Space is just a name (nāmamātra) and not a real dharma. Space is invisible (adrśya) but, looking at it from afar, the eye perceives a light blue color. In the same way, dharmas are empty (śūnya) and non-existent (asat): the person who is still far away from pure true wisdom does not discover its true nature (satya-lakṣaṇa) but sees in it ātman, men (puṃs) and women (strī), houses (gṛha) and cities (nagara), all kinds of different things (dravya), and his mind clings to them. When a little child (bālaka) looks at the blue sky, he says that he sees a real color (varṇa); but those who fly up very high and come closer to the sky see nothing; it is when we look at it from a distance that we assert that we see a blue color. It is the same for dharmas. This is why the sūtra says that they are like space (ākāśa).(Source): Wisdom Library: Maha Prajnaparamita Sastra
Mahayana (महायान, mahāyāna) is a major branch of Buddhism focusing on the path of a Bodhisattva (spiritual aspirants/ enlightened beings). Extant literature is vast and primarely composed in the Sanskrit language. There are many sūtras of which some of the earliest are the various Prajñāpāramitā sūtras.
General definition (in Jainism)
Ākāśa (आकाश, “space”).—Things in the universe occupy each some place. That which gives things their places is space. Space has two divisions:
- the universe (loka),
- the non-universe or the beyond (aloka).
In the universe all the six dravyas (magnitudes and substances), soul, matter, space, time, principles of motion and stationariness, find their places. In the aloka there is only endless space.(Source): Google Books: Outlines Of Jainism
Space (Akasha) substance possesses the specific attribute of accommodation-causation.
How many divisions of space are there?
Space substance is only one substance and as such it is indivisible (akhand). However, universe (lokakash) and non-universe (alokakash) are considered its two divisions.(Source): Atma Dharma: Principles of Jainism
Jainism is an Indian religion of Dharma whose doctrine revolves around harmlessness (ahimsa) towards every living being. The two major branches (Digambara and Svetambara) of Jainism stimulate self-control (or, shramana, ‘self-reliance’) and spiritual development through a path of peace for the soul to progess to the ultimate goal.
Languages of India and abroad
akasa (अकस).—m f ( A) Spite, grudge, malice.
--- OR ---
ākāśa (आकाश).—n m (S) The sky. Pr. ā0 jara phāṭalēṃ tara tyāsa ṭhigaḷa kāya? 2 The atmosphere. 3 The empty space. 4 The fifth element considered as a subtil or etherial fluid pervading space, and forming the vehicle of sound and life. ā0 pātāḷa ēka with lā of s. Used of an exceedingly proud man. ā0 pātāḷa ēka hōṇēṃ Expresses the commingling of heaven and earth (under torrents of rain). ā0 pātāḷacā bhēda Difference great as the interval betwixt heaven and hades. ākāśālā ghērā ghālaṇēṃ or dēṇēṃ To achieve prodigies, exploits, feats. 2 To perform or to attempt an impossibility, 3 To be ambitious, aspiring, grasping, comprehensive &c. ākāśīṃ rāhaṇēṃ To dwell in the garret or top-room; to live in the attics.(Source): DDSA: The Molesworth Marathi and English Dictionary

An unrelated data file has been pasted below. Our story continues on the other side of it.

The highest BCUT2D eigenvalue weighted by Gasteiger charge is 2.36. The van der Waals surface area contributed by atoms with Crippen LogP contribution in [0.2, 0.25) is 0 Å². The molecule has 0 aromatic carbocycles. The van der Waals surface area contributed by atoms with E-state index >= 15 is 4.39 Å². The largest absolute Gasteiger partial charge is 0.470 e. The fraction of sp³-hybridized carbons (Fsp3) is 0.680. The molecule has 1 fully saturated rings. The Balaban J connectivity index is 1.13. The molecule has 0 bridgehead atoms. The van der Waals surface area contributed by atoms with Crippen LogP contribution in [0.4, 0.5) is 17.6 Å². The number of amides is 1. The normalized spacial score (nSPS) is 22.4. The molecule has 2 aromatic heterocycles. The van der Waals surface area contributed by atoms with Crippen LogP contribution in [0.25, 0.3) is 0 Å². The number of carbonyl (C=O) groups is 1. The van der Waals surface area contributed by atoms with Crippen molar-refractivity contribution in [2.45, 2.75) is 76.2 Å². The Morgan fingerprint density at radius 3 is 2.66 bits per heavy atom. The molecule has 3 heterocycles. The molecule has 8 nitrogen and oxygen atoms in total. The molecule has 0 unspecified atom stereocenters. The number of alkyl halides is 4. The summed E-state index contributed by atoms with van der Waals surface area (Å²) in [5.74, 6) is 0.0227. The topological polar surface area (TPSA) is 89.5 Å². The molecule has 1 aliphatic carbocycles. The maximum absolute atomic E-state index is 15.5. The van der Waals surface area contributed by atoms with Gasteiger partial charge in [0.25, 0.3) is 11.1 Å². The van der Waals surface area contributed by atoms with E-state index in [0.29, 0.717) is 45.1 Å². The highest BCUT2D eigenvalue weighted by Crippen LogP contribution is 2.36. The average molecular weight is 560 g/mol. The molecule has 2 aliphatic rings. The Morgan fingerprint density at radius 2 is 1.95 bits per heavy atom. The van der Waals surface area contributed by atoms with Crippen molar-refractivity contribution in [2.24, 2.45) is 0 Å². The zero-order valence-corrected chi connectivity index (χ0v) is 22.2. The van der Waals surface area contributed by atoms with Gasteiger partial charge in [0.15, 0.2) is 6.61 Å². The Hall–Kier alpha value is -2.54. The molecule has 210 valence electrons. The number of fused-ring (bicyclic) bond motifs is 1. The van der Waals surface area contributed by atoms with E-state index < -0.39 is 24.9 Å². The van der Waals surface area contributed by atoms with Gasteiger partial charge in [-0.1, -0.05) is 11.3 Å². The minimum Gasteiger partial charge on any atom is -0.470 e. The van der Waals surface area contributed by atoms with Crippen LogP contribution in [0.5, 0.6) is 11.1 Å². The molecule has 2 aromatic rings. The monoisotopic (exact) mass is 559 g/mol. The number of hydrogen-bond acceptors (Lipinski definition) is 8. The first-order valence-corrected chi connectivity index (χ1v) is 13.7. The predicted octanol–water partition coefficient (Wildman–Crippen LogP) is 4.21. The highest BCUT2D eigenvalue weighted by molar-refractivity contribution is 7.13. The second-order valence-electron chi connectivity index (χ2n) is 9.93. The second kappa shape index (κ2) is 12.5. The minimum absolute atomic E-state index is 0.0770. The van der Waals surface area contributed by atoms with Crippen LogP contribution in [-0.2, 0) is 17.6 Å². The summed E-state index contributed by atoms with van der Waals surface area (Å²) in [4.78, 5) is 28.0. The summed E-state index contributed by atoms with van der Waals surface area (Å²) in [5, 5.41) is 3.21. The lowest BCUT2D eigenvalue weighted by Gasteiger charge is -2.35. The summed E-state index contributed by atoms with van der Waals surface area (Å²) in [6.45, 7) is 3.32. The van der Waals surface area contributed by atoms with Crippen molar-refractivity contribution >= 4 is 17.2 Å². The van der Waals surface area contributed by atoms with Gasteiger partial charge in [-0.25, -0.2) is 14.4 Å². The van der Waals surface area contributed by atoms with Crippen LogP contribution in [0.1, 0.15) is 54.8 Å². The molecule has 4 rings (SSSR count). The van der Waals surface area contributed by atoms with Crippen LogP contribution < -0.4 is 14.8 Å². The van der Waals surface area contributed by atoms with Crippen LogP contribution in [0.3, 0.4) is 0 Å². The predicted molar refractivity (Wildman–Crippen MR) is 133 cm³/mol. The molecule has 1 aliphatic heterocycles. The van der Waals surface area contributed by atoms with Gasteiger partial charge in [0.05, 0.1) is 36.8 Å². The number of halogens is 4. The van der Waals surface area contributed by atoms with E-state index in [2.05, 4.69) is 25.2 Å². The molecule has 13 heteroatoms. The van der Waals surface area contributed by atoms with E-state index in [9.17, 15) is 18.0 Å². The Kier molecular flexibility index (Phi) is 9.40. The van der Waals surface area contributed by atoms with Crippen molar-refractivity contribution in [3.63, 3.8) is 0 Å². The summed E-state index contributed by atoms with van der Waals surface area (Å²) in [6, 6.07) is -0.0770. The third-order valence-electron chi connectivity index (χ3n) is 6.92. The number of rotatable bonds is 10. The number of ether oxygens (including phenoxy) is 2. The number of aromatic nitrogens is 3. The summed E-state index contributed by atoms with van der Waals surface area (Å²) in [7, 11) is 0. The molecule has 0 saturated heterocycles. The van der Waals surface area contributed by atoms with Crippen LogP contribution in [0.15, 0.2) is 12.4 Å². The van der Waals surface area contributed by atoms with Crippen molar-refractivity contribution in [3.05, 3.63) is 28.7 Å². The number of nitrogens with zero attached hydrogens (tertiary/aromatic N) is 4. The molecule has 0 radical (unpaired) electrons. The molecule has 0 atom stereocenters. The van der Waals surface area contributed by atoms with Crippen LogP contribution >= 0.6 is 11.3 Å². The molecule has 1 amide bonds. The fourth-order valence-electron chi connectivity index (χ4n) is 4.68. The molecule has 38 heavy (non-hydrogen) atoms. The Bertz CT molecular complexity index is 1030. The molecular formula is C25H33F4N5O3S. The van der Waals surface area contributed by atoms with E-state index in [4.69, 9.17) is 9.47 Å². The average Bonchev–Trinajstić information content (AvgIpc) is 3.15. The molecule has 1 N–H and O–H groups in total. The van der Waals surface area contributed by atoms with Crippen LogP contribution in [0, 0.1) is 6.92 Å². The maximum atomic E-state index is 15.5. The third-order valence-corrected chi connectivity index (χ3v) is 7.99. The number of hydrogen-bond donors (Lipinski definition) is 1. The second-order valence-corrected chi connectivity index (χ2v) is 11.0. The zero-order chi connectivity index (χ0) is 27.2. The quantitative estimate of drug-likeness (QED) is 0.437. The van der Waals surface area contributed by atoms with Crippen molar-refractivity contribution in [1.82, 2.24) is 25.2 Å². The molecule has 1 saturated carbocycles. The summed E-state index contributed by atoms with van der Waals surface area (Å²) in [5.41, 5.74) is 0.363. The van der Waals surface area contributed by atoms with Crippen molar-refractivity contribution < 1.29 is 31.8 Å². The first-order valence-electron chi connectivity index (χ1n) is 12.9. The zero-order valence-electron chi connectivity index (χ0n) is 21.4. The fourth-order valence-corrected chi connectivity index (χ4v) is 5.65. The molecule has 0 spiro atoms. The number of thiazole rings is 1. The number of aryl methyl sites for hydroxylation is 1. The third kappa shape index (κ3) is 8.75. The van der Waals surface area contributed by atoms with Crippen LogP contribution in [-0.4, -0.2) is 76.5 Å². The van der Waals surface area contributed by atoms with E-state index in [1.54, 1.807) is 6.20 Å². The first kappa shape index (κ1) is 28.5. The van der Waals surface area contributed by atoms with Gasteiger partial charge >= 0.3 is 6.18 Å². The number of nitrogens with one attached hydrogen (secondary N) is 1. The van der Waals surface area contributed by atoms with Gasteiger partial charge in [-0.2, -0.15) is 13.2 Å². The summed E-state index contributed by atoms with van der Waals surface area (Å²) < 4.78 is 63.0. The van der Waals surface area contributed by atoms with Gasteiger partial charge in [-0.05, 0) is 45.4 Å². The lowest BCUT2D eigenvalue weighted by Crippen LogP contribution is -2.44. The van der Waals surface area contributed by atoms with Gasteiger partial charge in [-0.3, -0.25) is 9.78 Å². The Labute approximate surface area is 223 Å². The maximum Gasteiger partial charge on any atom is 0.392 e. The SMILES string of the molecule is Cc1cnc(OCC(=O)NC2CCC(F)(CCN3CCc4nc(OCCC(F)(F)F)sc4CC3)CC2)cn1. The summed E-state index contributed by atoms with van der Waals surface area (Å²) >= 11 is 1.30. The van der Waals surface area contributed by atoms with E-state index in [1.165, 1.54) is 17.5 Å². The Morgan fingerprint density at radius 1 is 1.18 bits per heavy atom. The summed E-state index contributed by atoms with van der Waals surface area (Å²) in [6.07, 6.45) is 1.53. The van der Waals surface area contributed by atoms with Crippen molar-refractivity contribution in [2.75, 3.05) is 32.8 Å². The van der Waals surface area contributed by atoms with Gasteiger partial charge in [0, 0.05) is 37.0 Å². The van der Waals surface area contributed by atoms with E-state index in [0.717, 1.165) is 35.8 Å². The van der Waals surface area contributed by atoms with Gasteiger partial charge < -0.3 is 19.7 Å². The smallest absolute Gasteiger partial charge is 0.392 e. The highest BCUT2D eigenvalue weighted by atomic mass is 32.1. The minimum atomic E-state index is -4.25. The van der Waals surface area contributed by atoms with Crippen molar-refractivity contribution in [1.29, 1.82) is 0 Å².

akasa (अकस).—m Malice, spite, grudge.
--- OR ---
ākāśa (आकाश).—n m The sky. The empty space; the atmosphere. The fifth element supposed to be an ethereal fluid per- vading space. ākāśa pātāḷa ēka karaṇēṃ To indulge in loud uproar that would bring the very heavens down.(Source): DDSA: The Aryabhusan school dictionary, Marathi-English
Marathi is an Indo-European language having over 70 million native speakers people in (predominantly) Maharashtra India. Marathi, like many other Indo-Aryan languages, evolved from early forms of Prakrit, which itself is a subset of Sanskrit, one of the most ancient languages of the world.
Search found 166 related definition(s) that might help you understand this better. Below you will find the 15 most relevant articles:
1) Ākāsa, 2 (nt.?) a game, playing chess “in the air” (sans voir) Vin.II, 10 = D.I, 6 (= aṭṭhap...
1) Ākāsa, 2 (nt.?) a game, playing chess “in the air” (sans voir) Vin.II, 10 = D.I, 6 (= aṭṭhap...
Ākāśatattva (आकाशतत्त्व, “space”):—One of the Thirty-six Tattvas, accordin...
Ākāśanarasiṃha (आकाशनरसिंह) is short for Ākāśa, one of the aspects of nṛsiṃha (‘man-lion’), acc...
Hṛdayākāśa (हृदयाकाश):—Now the Śruti declares that the hṛdaya-ākāśa, the bright space ...
Ākāśanṛsiṃha (आकाशनृसिंह) is short for Ākāśa, one of the aspects of nṛsiṃha (‘man-lion’), accor...
Ākāśāsana (आकाशासन) is one of the eighty-four āsanas (postures) taught by Śiva, according to th...
Ākāśavacana (आकाशवचन).—Addressing someone staying at a distance or not appearing in person or i...
Ākāśāgni (आकाशाग्नि, “fire of ether”):—One of the five elemental fires (bh...
Ākāśagāmini (आकाशगामिनि) or Ākāśagāminiriddhi refers to the “extraordinary power to walk above ...
'space-kasina exercise'; s. kasina.
Ākāśabhūta (आकाशभूत) refers to a class of bhūta deities according to the Digambara tradition of...
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1) Dravya (द्रव्य, “substance”).—What is the meaning of substance (dravya)? Substance is an ent...
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Search found 74 books and stories containing Akasha, Ākāśa, Ākāsa or Ākāsa. You can also click to the full overview containing English textual excerpts. Below are direct links for the most relevant articles:
Vivekachudamani (by Shankara)
A Manual of Abhidhamma (by Nārada Thera)
Analysis of Matter < [Chapter VI - Analysis of Matter]
Formless-Sphere Consciousness < [Chapter I - Different Types of Consciousness]
Paññatti < [Chapter VIII - The Compendium Of Relations]
Chapter VIII - Brahman the Source of Joy < [B - Brahmavidyā Explained]
Chapter V - Jīva’s Career after Death < [B - Brahmavidyā Explained]
Chapter III - Some Minor Contemplations < [Book III - Bhriguvalli]
Maha Prajnaparamita Sastra (by Gelongma Karma Migme Chödrön)
Act 9.4: Buddha Śākyamuni reigns over the Sahā universe < [Chapter XV - The Arrival of the Bodhisattvas of the Ten Directions]
Preliminary note to liberations, masteries and totalities < [Preliminary note to (5) liberations, (6) masteries and (7) totalities]
7. Second samāpatti < [Part 3 - Definition of the various dhyānas and samāpattis]
A History of Indian Philosophy Volume 1 (by Surendranath Dasgupta)
Part 8 - The main doctrine of the Nyaya-Vaiśeṣika Philosophy < [Chapter VIII - The Nyāya-Vaiśeṣika Philosophy]
Part 8 - Kamma < [Chapter V - Buddhist Philosophy]
Part 15 - Ātman, Jīva, Īśvara, Ekajīvavāda and Dṛṣṭisṛṣṭivāda < [Chapter X - The Śaṅkara School Of Vedānta]
The Abhidhamma in Practice (by N.K.G. Mendis)